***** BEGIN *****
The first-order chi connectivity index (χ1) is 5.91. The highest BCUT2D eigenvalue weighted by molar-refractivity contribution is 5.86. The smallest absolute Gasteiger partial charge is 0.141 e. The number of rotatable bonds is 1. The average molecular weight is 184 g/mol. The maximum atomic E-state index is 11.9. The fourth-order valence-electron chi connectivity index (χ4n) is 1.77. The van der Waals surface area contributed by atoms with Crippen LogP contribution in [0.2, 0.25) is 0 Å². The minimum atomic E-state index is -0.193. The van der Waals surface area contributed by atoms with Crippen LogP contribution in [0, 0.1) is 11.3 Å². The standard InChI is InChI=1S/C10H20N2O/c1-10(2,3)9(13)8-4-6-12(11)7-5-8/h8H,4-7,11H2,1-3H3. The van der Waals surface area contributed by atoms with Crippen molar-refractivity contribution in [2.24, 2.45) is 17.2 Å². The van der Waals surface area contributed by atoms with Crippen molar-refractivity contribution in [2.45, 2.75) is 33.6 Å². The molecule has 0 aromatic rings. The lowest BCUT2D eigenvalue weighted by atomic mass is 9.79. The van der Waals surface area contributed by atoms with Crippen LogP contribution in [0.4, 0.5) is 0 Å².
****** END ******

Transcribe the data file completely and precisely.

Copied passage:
The first-order chi connectivity index (χ1) is 5.91. The highest BCUT2D eigenvalue weighted by molar-refractivity contribution is 5.86. The smallest absolute Gasteiger partial charge is 0.141 e. The number of rotatable bonds is 1. The average molecular weight is 184 g/mol. The maximum atomic E-state index is 11.9. The fourth-order valence-electron chi connectivity index (χ4n) is 1.77. The van der Waals surface area contributed by atoms with Crippen LogP contribution in [0.2, 0.25) is 0 Å². The minimum atomic E-state index is -0.193. The van der Waals surface area contributed by atoms with Crippen LogP contribution in [0, 0.1) is 11.3 Å². The standard InChI is InChI=1S/C10H20N2O/c1-10(2,3)9(13)8-4-6-12(11)7-5-8/h8H,4-7,11H2,1-3H3. The van der Waals surface area contributed by atoms with Crippen molar-refractivity contribution in [2.24, 2.45) is 17.2 Å². The van der Waals surface area contributed by atoms with Crippen molar-refractivity contribution in [2.45, 2.75) is 33.6 Å². The molecule has 0 aromatic rings. The lowest BCUT2D eigenvalue weighted by atomic mass is 9.79. The van der Waals surface area contributed by atoms with Crippen LogP contribution in [0.4, 0.5) is 0 Å².